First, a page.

Now that we are close to the release of pfSense 2.4, I will show you how to install pfSense 2.4 in VirtualBox.
As always, let’s first have a look if something has changed in the installation routine. We are going to do a fresh install on VirtualBox.
So make sure you have the following prepared:
Let’s first run through the installation and have a look at the new features afterward!
Part 1: Creating a VM in VirtualBox
Start up VirtualBox and click on New.
We use the Guided Mode, not the Expert mode.
Choose a Name and choose Linux / Other Linux (64-bit) and click Next.
1024MB of RAM should be sufficient.
Choose to Create a Virtual Hard Disk now and click on Create.
Choose VDI and click Next.
For Storage on physical hard disk choose Dynamically allocated.
Choose a location where to store the .VDI file and give it around 10GB of Space.
Now your VM is created. Now we need to adjust the Network settings.
I will run this pfSense on a separate internal network and I want pfSense to have 3 Network Adapters to play around with.
So select your VM, click on Network and Enable 3 Network Adapters. Choose if you want to run them on an Internal Network for testing purposes.
Now go ahead and Unzip the pfSense-CE-2.4.0-RC-amd64-latest.iso.gz file you downloaded earlier. The .ISO file we need for the installation resides inside it. Use 7zip to unzip it.
Select your VM, click on Storage, select the empty CD Drive, select the CD Symbol, select Choose Virtual Optical Disk File and choose your pfSense 2.4 .ISO file.
Alternatively, just fire up the Virtual Machine, it will ask you for the location of your .iSO file on the first startup.
Now start the Virtual Machine.
Part 2: Install pfSense 2.4 on Virtual Box
After starting just wait until you end up on the Welcome Screen. Everything so far stays in default and continues automatically.
This Welcome screen is already the first new thing I see in 2.4
Choose Install pfSense, obviously.
Now choose a Keymap of your flavor and hit Enter.
Select Continue with <YourKeyMap> and hit Enter again.
And here is already another new thing. We can now choose the ZFS Filesystem. Some of you might be familiar with it if you used FreeNAS in the past.
For now, we choose Auto (UFS)
After confirming with Enter we choose Entire Disk.
The next step, Partition Scheme, is also new to me.
We choose GPT here.
Leave all on Default and click on Finish.
Confirm again with Commit and wait until the Installation is finished.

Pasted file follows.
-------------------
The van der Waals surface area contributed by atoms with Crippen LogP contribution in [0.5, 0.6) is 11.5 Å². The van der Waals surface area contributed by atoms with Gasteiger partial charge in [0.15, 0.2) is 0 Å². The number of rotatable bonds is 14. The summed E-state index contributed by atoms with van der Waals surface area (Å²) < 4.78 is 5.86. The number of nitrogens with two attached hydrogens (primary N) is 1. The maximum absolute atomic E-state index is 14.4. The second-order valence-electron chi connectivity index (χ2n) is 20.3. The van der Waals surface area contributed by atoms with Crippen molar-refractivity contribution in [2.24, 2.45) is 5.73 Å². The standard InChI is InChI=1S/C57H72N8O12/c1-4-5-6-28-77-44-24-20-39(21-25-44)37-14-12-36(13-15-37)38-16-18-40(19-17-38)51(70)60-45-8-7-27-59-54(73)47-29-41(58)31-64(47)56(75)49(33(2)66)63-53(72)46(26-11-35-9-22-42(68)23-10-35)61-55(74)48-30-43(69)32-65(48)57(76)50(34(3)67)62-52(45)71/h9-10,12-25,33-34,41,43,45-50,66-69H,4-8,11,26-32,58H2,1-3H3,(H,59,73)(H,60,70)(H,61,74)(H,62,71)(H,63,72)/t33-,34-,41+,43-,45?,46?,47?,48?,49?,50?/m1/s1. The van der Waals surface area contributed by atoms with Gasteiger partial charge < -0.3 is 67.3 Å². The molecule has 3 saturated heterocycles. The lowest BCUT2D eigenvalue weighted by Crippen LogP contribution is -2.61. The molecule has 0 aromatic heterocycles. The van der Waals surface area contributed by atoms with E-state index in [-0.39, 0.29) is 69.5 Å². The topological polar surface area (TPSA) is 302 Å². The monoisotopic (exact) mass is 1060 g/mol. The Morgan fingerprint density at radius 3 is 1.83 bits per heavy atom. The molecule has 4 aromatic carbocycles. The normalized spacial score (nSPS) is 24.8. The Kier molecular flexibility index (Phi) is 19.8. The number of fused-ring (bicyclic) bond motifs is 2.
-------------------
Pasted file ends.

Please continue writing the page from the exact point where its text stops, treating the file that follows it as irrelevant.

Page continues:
Another new feature after the Installation is finished. We can now still make modifications to the system before rebooting into pfSense.
We skip that for now.
Before you choose No, make sure you remove the .ISO file from your machine by clicking on Device and Unmount the Installation Media.
Finally, click No and confirm to Reboot.
pfSense will now boot into your fresh Installation. Take a Snapshot at this point if you plan to play around with it, so you can always revert back to a freshly installed state.
DHCP is enabled by default. pfSense has 192.168.1.1 as a default IP Address.
Part 3: Logging in via Web Interface
Now, with a VM or Computer residing on the same Subnet as your pfSense, open a Web Browser and enter the IP of your pfSense Firewall: 192.168.1.1
You can safely add an exception to your Browser and ignore the Security Warning. If you want to know how to get a Secure Connection to pfSense, read my Article on it!
And look at that! We are greeted with a completely fresh Log In Screen, including the new pfSense Logo! Fancy!
Log in with the Default Credentials: admin//pfsense
Run through the Wizard if you want, I went through and think I haven’t seen any significant changes in that, but it’s a good way to get your basic setup going.
One more thing we are going to do to finish the installation part is changing the Default Password. (If you haven’t done that already in the Wizard.)
Navigate to System / User Manager
Click on Edit next to the Admin User and Change the Password.
Scroll down all the way and click on Save.
And that’s it for the installation part. Check out the pfSense Tutorial Section to continue from here.
The most significant Change in the Installation Routine was really the different Partitioning Options we have now, and that we can choose the ZFS Filesystem! Excited about that and looking into it for sure. ZFS is an amazing Filesystem.
Part 4: Significant Changes
Of course, the thing you already noticed is the New Logo, New Login Mask, and the New pfSense Logo on our Dashboard. Makes all look neater than before.
But lets just quickly run through the most significant.
New Login Page & Logo (Quite not relevant technically, but hey, it looks nice.)
You now have Breadcrumbs to ensure a better Navigation and take steps back through the menus. I like that.
OpenVPN 2.4.3 and AES-NI Speed Improvements
More Language Support
No More x86 32-bit and NanoBSD Support!
This is quite significant. Only 64-bit support! A logical step moving forward.
pfSense Supports ARM
This is great. With the release of the SG-1000 microFirewall, pfSense now officially supports the ARM Architecture.
New pfSense Installer & ZFS Support
As mentioned before, pfSense now moved to the standard FreeBSD Installer and is now supporting the ZFS Filesystem.
So these are the most significant changes of the 2.4 release.
I don’t think anything will change until the release, so this installation tutorial will be still relevant for the actual release of pfSense 2.4.
I hope I was able to give you a short overview over some of the new features, we will be definitely cover more of the new features once it’s released and running in my live environment. Looking forward to playing around with ZFS already.
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